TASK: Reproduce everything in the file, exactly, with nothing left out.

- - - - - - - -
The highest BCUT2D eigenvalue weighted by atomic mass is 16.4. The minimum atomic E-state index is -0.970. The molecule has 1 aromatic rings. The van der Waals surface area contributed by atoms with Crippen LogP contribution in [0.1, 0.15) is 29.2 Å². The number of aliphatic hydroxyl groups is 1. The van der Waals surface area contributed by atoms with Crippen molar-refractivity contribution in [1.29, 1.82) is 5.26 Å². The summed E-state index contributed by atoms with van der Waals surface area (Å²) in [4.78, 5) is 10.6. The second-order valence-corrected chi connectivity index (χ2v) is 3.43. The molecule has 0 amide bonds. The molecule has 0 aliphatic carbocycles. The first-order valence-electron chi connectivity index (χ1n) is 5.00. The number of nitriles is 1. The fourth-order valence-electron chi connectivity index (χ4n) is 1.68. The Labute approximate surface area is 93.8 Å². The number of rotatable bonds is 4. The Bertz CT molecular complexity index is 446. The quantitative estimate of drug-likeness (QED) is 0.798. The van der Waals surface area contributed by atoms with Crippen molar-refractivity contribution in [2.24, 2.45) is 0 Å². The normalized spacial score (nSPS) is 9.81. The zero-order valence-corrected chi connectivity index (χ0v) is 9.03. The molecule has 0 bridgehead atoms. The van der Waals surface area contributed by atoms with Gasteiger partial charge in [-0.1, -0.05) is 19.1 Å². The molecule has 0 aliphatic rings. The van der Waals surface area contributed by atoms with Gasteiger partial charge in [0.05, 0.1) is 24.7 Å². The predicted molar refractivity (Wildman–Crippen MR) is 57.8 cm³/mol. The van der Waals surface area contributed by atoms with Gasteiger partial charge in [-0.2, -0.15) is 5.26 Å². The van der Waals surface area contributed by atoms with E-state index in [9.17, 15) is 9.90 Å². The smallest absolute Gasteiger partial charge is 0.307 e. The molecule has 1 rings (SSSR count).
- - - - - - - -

The highest BCUT2D eigenvalue weighted by atomic mass is 16.4. The minimum atomic E-state index is -0.970. The molecule has 1 aromatic rings. The van der Waals surface area contributed by atoms with Crippen LogP contribution in [0.1, 0.15) is 29.2 Å². The number of aliphatic hydroxyl groups is 1. The van der Waals surface area contributed by atoms with Crippen molar-refractivity contribution in [1.29, 1.82) is 5.26 Å². The summed E-state index contributed by atoms with van der Waals surface area (Å²) in [4.78, 5) is 10.6. The second-order valence-corrected chi connectivity index (χ2v) is 3.43. The molecule has 0 amide bonds. The molecule has 0 aliphatic carbocycles. The first-order valence-electron chi connectivity index (χ1n) is 5.00. The number of nitriles is 1. The fourth-order valence-electron chi connectivity index (χ4n) is 1.68. The Labute approximate surface area is 93.8 Å². The number of rotatable bonds is 4. The Bertz CT molecular complexity index is 446. The quantitative estimate of drug-likeness (QED) is 0.798. The van der Waals surface area contributed by atoms with Crippen molar-refractivity contribution in [2.24, 2.45) is 0 Å². The normalized spacial score (nSPS) is 9.81. The zero-order valence-corrected chi connectivity index (χ0v) is 9.03. The molecule has 0 bridgehead atoms. The van der Waals surface area contributed by atoms with Gasteiger partial charge in [-0.1, -0.05) is 19.1 Å². The molecule has 0 aliphatic rings. The van der Waals surface area contributed by atoms with Gasteiger partial charge in [0.05, 0.1) is 24.7 Å². The predicted molar refractivity (Wildman–Crippen MR) is 57.8 cm³/mol. The van der Waals surface area contributed by atoms with Gasteiger partial charge in [-0.2, -0.15) is 5.26 Å². The van der Waals surface area contributed by atoms with E-state index in [9.17, 15) is 9.90 Å². The smallest absolute Gasteiger partial charge is 0.307 e. The molecule has 1 rings (SSSR count).